A manual or some audio demos would be a great showcase. Very intersting in the outcome.
From the web site: "This Nebula release proudly recreates the high-points of the now discontinued MMP-2 in a more advanced VVKT format" I wonder how a sampled sound excel the orginal "simulation" hardware while the original has lots of knobs for adjustment. If you sampled the orginal hardware instead of this simulated one, it would be very convincing due to the good outcomes from your previous Nebula programs.
The MMP-2 was designed to be used with an AKG C3000B condenser mic - unfortunately, I no longer own that mic (never really liked it, to tell the truth). You can use other mics, of course, but the modelling is supposed to have the highest accuracy with the C3000B.
When I was using the MMP2 extensively (back in 2002-2003), I knew very little about recording, so could never tell if the modeling was good or bad - I just used whatever presets seemed to fit what I was recording and left it at that. Aside from mic modeling, the unit has on-board compression, expansion, de-essing and EQ, which i assume wasn't sampled for this.
SYSTEM: MB: Intel DP35DP OS: Windows Vista x64 RAM: 8GB DAW: Sonar Producer 64bit
First of all, All information will be posted soon. The manual and audio samples are complete. I just have to finish links and test uploading.
The MMP collection is unique and I don't think it will appeal to everyone. But, I think it is in the category of 'modern classic' and is a worthy and interesting collection. For the person that owns one, yes it would be redundant to own in both forms. If you were using the presets in the hardware unit on a daily basis for tracking, you might enjoy having them inside Nebula for mixing as well. But, there are is a series of important individual analog hardware coming right around the corner to keep your eyes on as well:)
The transformation to Nebula's use of harmonics is an improvement over the original COSM process. Although subtle, this is something that was exciting to me and found useful. Roland did an excellent job on the hardware pre-amplication units included. Some of them are extremely similar to comparative units. It is true, sampling these directly from the hardware represented to Nebula is the best process for those individual units, but keep in mind this is an entire collection, a library all focused on what this one hardware device offers.
A few important notes:
Part of the reason that the original Roland MMP-2 didn't sell better, is that it was a poor-timing choice to cross-promote a preamp device with an AKG microphone that initially seemed like it had as strong a market share, but ultimately is not one of the more successful mics. The Roland modeling for the mic side of things was a nice touch, but was the weaker portion of the preamp's concept. The preamp items included are based upon harmonics and frequency. The harmonics are dependent upon the live microphone input source, which means that it is possible to preserve dynamically inside Nebula. The COSM concept for harmonics works very nicely. I sampled it using only a portion of the adaptive character of the compression, and did include the few enhancer portions. The results definitely have the original character of the unit. Because it is sampled in analog and not digitally, the full process contains the personality of the preamps and the processing as well. The programs included are several preamp units, a couple of originals I tweaked for best results, all in full harmonic mode, med, light, and clean. There are nearly all of the unit's original instrument programs tailored for a nice outcome. What also makes this unique is that the instrument programs are created to make a source sound its best while being recorded. In the past, I have created things like The Producer's Pack based upon my mixing experience. In the case of the MMP2, this perspective is placed in taking what could be a flat or dull source recording and making it sound as good while recording as possible.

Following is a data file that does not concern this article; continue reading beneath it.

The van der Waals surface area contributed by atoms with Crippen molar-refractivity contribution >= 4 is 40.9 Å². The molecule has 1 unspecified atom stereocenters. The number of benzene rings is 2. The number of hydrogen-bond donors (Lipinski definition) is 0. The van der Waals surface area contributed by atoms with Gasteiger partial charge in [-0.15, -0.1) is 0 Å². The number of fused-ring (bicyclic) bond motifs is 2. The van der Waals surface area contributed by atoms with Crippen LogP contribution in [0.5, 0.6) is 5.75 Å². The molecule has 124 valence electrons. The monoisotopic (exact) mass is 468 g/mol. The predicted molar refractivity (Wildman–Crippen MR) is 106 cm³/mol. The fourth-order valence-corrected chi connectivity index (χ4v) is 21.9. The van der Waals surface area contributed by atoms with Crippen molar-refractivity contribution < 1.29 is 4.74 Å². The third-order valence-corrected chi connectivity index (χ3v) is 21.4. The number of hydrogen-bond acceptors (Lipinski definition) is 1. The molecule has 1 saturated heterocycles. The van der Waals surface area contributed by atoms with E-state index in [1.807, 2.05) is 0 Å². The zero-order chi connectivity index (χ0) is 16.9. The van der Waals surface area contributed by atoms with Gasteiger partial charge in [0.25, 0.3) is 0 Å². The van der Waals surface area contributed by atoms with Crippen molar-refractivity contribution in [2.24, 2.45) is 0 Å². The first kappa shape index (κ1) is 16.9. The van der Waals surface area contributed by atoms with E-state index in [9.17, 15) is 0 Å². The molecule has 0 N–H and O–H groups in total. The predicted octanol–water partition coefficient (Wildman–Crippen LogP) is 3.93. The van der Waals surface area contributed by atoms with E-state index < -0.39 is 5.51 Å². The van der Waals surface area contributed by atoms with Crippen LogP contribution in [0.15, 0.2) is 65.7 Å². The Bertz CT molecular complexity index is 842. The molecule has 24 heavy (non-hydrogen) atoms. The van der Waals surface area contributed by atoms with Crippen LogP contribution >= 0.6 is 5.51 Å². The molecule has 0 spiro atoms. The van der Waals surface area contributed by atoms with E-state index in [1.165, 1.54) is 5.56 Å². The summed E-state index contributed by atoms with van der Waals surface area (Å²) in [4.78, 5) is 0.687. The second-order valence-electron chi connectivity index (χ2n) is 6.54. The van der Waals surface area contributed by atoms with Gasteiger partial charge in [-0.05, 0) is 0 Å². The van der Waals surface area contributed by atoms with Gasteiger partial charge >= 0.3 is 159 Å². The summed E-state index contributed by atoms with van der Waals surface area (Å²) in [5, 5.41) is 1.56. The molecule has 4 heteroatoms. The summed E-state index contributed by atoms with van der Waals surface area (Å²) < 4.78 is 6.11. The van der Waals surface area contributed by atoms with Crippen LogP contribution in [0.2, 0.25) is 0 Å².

Also, I know one person mentioned not being impressed with the COSM process for guitar amps. The technology itself has been used in many forms and has been watered down over the years for use in the BOSS line and secondary processes. Personally, I think that the primary use in items like the VG-88 where the guitar and amp are both being modeled, and items like the Roland Cubes, that the COSM is remakably good, dynamic, and responsive. I don't worry about if it sounds like the exact source as much as whether it inspires me as a guitarist, which it does. I play really well through the VG88(not upgraded, just regular one). For more purity, I'm continually impressed with a Vox AD60vt closed back that I think is very much true to the stomp boxes and AC-15/30 with top boost.
But, that is getting off the subject. I will post full info, manual, and demos as soon as they are complete. Again I don't think this collection is a perfect match for everyone. If you aren't sure about it or are curious about other high end analog items coming soon, then don't buy it just to have it. I feel it has a place in the Nebula universe and is one of those unique concepts that I'm happy to see it preserved for historical purposes:) !